The Nursing and Midwifery Council (NMC) approved new Standards for Specialist Community Public Health Nursing (SCPHN) on 26 May 2022 and they are now published. The iHV welcomes these standards that set out expectations for future health visitors and build on the evidence base for preventative public health for babies, children and their families. The NMC engaged with many practitioners and organisations in the development of the standards, and we are pleased that inputs from the iHV and our members have been taken on board.


Here, we consider some of the key features, offering answers to common questions:


Why are the new NMC standards important?

They establish standards on an up-to-date evidence base to meet the future public health challenges and opportunities to impact health outcomes across the life-course.

They establish the distinctive knowledge and skills of health visitors that exceed those of the ‘Future Nurse’ Standards of proficiency for registered nurses (NMC, 2018) so that the public can be confident of who health visitors are and what to expect of them.


What are the key differences from the previous NMC (2004) standards for SCPHN?

Proficiencies for Practice

The previous standards did not have field specific proficiencies. They lacked meaning for families who value knowing their health visitor and want to be confident that all health visitors have the skills and knowledge to support family health in real world circumstances.

The proficiencies set out in the new standards are structured differently from the previous proficiencies. The four ‘domains’ are now replaced by six ‘spheres of influence’ that reflect the significant leadership role of SCPHNs in their autonomous practice. Two of the spheres are shared with other SCPHNs (school nurses and occupational health nurses) while the other four spheres formulate proficiencies for each of the respective fields of HV, SN and OHN.

Student Supervision and Assessment

Standards for student supervision and assessment are now separate from the proficiencies. This signals the discontinuation of the NMC approved and recorded Practice Teacher qualification. ‘Standards for post-registration programmes’ are also published separately from the Standards of Proficiency providing some strengthening of the application of the standards for student supervision and assessment to SCPHN programmes. This reflects some of the concerns that the standards for student supervision and assessment were not sufficiently robust for the needs of SCPHN students that the iHV expressed in our response to the NMC’s formal consultation in summer 2021. The iHV has further supported the Queens Nursing Institute in the development of additional standards for community practice teaching to support a more consistent and effective approach to teaching and assessment of SCPHN and community specialist practice students.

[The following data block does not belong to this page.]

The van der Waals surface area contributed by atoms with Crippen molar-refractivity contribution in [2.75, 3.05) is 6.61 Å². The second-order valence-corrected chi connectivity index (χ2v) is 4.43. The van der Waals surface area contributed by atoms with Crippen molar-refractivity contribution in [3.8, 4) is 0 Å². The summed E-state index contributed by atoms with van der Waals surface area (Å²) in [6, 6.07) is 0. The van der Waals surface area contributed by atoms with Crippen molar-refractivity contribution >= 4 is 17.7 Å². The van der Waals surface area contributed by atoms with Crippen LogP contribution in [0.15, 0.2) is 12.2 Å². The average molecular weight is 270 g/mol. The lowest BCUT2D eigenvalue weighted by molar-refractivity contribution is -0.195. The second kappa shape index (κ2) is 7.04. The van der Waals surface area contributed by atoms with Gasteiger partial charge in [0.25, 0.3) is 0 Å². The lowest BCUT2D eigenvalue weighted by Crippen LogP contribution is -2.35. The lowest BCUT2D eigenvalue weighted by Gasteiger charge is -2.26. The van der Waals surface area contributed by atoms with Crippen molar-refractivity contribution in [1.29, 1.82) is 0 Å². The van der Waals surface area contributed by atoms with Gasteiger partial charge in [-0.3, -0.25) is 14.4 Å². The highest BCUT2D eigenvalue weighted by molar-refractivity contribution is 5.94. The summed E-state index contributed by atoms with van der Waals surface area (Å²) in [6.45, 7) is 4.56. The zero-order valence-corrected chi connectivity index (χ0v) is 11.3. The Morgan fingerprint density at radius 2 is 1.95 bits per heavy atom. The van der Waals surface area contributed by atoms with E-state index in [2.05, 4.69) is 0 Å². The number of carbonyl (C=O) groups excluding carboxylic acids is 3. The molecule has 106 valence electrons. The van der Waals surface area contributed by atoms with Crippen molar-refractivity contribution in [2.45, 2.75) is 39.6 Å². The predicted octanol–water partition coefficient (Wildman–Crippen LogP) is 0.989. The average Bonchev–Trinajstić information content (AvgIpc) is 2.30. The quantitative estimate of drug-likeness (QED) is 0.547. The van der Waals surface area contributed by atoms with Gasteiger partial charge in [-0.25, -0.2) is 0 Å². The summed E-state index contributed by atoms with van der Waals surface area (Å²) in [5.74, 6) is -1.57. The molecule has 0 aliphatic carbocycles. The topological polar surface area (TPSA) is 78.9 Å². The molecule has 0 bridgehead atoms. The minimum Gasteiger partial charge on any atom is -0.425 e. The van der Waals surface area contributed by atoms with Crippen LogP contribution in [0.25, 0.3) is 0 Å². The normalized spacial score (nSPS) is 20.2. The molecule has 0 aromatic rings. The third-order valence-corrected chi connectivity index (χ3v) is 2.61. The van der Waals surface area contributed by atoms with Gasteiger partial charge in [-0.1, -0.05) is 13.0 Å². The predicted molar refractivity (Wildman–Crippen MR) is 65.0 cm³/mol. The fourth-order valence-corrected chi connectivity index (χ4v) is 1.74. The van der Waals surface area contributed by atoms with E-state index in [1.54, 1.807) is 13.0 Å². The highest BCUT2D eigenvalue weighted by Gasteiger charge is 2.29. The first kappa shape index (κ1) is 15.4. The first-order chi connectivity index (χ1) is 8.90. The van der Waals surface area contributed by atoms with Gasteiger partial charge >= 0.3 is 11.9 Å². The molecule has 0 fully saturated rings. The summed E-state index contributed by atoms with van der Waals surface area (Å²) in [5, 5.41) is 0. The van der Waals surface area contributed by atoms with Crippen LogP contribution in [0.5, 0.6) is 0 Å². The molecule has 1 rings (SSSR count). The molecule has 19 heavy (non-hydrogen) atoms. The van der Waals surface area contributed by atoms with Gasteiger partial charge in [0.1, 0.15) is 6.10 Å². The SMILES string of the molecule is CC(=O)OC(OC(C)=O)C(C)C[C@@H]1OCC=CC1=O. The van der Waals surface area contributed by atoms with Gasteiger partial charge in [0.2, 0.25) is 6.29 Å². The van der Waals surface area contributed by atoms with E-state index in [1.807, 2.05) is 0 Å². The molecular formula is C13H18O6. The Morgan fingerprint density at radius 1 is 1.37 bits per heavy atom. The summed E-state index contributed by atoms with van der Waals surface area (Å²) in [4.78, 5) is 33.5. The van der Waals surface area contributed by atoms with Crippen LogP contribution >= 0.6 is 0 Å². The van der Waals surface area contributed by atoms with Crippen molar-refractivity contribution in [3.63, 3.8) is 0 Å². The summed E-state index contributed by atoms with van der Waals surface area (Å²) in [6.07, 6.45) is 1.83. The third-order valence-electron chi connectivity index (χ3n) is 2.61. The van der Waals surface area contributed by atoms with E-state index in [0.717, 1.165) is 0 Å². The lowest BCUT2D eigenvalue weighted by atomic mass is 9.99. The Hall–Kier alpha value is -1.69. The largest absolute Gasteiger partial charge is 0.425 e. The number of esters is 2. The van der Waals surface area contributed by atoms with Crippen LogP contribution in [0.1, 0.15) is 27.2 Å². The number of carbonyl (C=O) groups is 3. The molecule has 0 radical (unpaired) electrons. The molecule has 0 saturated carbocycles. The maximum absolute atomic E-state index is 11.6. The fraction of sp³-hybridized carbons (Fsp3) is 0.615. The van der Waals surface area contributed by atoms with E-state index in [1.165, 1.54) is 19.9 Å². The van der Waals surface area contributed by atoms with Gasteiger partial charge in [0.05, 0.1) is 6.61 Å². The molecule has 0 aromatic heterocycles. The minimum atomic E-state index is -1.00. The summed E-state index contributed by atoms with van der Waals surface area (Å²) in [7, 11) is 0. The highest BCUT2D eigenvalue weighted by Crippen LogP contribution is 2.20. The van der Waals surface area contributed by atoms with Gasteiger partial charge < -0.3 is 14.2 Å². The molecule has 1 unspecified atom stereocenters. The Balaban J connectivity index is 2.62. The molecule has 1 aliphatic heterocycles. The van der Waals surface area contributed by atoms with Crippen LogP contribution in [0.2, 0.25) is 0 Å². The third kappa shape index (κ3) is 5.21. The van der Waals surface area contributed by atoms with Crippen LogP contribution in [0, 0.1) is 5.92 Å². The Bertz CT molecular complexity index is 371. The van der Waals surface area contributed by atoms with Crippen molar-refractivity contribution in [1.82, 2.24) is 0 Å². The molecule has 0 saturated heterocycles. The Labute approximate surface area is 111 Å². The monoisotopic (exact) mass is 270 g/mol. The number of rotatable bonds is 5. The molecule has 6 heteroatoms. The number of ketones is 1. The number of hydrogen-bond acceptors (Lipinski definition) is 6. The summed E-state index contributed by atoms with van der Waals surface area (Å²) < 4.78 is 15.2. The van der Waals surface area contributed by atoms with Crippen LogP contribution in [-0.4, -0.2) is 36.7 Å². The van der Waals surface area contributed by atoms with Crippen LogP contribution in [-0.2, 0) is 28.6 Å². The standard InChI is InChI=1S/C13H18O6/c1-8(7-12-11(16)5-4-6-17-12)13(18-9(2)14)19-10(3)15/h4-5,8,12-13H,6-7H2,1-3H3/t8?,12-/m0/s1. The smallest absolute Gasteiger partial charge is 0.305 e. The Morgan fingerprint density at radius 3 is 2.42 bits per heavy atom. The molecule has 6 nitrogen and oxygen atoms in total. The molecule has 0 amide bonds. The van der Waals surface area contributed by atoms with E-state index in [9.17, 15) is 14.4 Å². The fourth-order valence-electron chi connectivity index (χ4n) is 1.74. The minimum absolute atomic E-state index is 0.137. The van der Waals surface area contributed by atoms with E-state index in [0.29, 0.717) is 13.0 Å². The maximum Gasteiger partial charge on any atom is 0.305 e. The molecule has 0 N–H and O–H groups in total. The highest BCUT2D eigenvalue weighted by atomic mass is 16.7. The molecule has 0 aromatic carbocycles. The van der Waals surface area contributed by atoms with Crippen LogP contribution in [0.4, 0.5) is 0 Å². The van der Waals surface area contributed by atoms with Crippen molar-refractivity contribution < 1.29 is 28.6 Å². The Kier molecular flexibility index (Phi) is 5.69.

Programmes of Learning

Overall, the standards aim to support local partners in education to adopt flexible and innovative approaches and programme standards are accordingly somewhat less prescriptive than previously. For example, Approved Education Institutes (AEIs) must:

  • ensure that the curriculum provides a balance of theory and practice learning opportunities. There is no specified minimum number of practice days, though the ratio of theory to practice must be justified. This means that AEIs and partners could, if they desire, design programmes with different theory/practice ratios for different categories of SCPHN programme entrant, so long as each ratio of learning is adequately justified.
  • ensure programmes are of a suitable length (but no less than 45 weeks for full time programmes) to support student achievement. Previously SCPHN programmes were required to be 52 weeks long with 45 programmed weeks.
  • design and validate all programmes at postgraduate level.
  • make it clear how each route of the SCPHN programme is sufficiently differentiated with staff resources to match.


How will they be implemented and how can I be involved?

The new Standards for Specialist Community Public Health Nursing (SCPHN) will come into effect on 1 September 2022.  Approved Education Institutions (AEIs, typically universities) will need to develop and validate their curricula with practice partners to meet the new Standards to be ready for delivery no later than 1 September 2024.


Practice Partners, Practice Supervisors and Assessors

Practice partners (employers) will need to work with AEIs on the new curriculum and particularly on the provision of suitable learning opportunities in practice. The field specific proficiencies are considerably more detailed than previously and so Practice Supervisors and Assessors will need to scope learning opportunities and assessment strategies.

Many Health Visitors have reported in iHV surveys that they are challenged to exercise their autonomy and leadership in the context of service pressures. This will require capacity and capability building for Practice Assessors and Supervisors locally to realise the ambition of the new standards.



After 31 August 2024, all new students must be registered on the new programme. Existing students are able to continue with the programme they started at point of registration.